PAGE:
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Posted at 5:49 PM ET, 03/ 9/2011

House panel votes to invalidate net neutrality rules

By Cecilia Kang

A House panel on Wednesday voted to invalidate Internet access rules created by the Federal Communications Commission. But they will remain in place unless Congress and the president take further action.

In a 15-to-8 vote, the Republican-led House communications and technology subcommittee voted on a bill that nullifies the FCC’s so-called net neutrality rules. The bill, which uses the Congressional Review Act to overturn the rules, will now go to the full House Energy and Commerce committee.

Republican and some Democratic lawmakers have criticized the FCC for its first online access regulation that prohibits blocking and discriminatory slowdown of Internet traffic. Committee chairman Fred Upton (R-Mich.) argued earlier Wednesday at a subcommittee hearing that the regulation would hamper jobs growth in the communications sector.

“If the FCC was truly weighing the costs and benefits of its actions, the agency would not be attempting to regulate the Internet,” Upton said in his remarks.

Democrats, meanwhile, said Internet firms such as Netflix and Google say job growth would be hurt without such regulatory protections.

Consumer groups expressed disappointment in the panel’s vote. They have advocated for the FCC’s net neutrality rules, saying that without them, network operators could block consumers from certain services.

“The commission is in no way regulating the Internet,” Gigi Sohn, president of public interest group Public Knowledge said in a statement. “It was merely attempting to return to a modest level of traditional authority needed to safeguard the rights of Internet users.”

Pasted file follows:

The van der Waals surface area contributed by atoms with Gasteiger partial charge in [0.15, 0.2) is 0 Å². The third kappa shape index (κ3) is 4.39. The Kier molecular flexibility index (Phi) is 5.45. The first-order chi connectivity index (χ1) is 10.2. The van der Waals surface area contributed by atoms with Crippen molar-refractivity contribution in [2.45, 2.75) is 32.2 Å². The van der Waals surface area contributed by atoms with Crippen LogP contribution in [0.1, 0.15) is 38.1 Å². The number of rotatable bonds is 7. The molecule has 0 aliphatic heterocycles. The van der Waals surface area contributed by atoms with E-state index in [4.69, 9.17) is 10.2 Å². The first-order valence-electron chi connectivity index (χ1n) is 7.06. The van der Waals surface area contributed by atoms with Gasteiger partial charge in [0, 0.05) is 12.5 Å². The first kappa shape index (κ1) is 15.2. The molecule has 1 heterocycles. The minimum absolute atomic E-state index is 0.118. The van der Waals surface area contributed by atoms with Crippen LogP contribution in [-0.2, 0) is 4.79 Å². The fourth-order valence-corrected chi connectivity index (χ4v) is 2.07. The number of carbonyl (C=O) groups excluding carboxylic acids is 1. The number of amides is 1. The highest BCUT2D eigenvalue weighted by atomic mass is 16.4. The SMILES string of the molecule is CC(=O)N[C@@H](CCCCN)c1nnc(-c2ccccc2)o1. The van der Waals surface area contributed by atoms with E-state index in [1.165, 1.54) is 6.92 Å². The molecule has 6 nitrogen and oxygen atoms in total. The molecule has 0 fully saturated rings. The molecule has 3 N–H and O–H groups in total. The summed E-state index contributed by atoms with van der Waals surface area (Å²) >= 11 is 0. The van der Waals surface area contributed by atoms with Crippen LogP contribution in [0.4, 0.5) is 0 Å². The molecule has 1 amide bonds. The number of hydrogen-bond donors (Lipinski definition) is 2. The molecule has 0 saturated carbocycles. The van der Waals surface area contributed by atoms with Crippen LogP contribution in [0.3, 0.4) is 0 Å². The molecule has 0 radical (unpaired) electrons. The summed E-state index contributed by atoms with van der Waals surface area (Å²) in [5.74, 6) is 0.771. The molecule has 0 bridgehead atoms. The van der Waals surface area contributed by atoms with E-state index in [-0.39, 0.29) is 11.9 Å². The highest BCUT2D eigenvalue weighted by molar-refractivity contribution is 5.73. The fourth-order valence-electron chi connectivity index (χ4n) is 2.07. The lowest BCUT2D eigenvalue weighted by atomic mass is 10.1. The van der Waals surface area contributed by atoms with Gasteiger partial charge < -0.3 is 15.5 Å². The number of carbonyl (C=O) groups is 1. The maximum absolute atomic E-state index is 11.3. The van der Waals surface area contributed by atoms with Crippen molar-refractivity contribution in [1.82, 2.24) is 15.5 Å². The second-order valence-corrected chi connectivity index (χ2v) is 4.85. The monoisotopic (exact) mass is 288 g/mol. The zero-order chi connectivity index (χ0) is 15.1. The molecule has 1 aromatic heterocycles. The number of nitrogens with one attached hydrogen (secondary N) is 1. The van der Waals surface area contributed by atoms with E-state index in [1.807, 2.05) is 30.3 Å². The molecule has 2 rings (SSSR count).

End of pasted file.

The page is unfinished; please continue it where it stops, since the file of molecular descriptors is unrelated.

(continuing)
Analysts have noted that the rules will likely stay in affect despite the House panel vote. Even if the full Hosue passes the bill, it seems less likely to pass the Democratic-controllled Senate. President Obama, who supports the FCC order, would also have to sign off on the bill.

The agency, which declined to comment on the vote, is also being sued in federal court by Verizon Communications and Metro PCS over the regulations.

By Cecilia Kang  | March 9, 2011; 5:49 PM ET
Categories:  Net Neutrality  
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Next: The Circuit: AOL layoffs, iPad 2 will keep Apple on top, net neutrality rule invalidated

Comments

Says Public Knowledge - "The rules in no way regulate the Internet." Say what? Sure - if you think that network providers aren't part of the Internet.

The regulations are unwarranted, as I have blogged on here:

http://mediafreedom.org/2011/03/statement-for-house-hearing-on-net-neutrality-regulations/

Posted by: MikeWendy | March 9, 2011 6:10 PM | Report abuse

Cecilia Kang, Google's Reporter at The Post, quotes Gigi Sohn - a lobbyist who is paid by Google - and presents no opposing viewpoint from any non-government official. She also presents Sohn as president of a "public interest" group when in fact it lobbies against the public interest and for Google's agenda. This biased reporting should be grounds for dismissal.

Posted by: LBrettGlass | March 10, 2011 6:30 PM | Report abuse

OK, this makes pretty good sense

www.anonymous-web.at.tc

Posted by: clermontpc | March 10, 2011 8:55 PM | Report abuse

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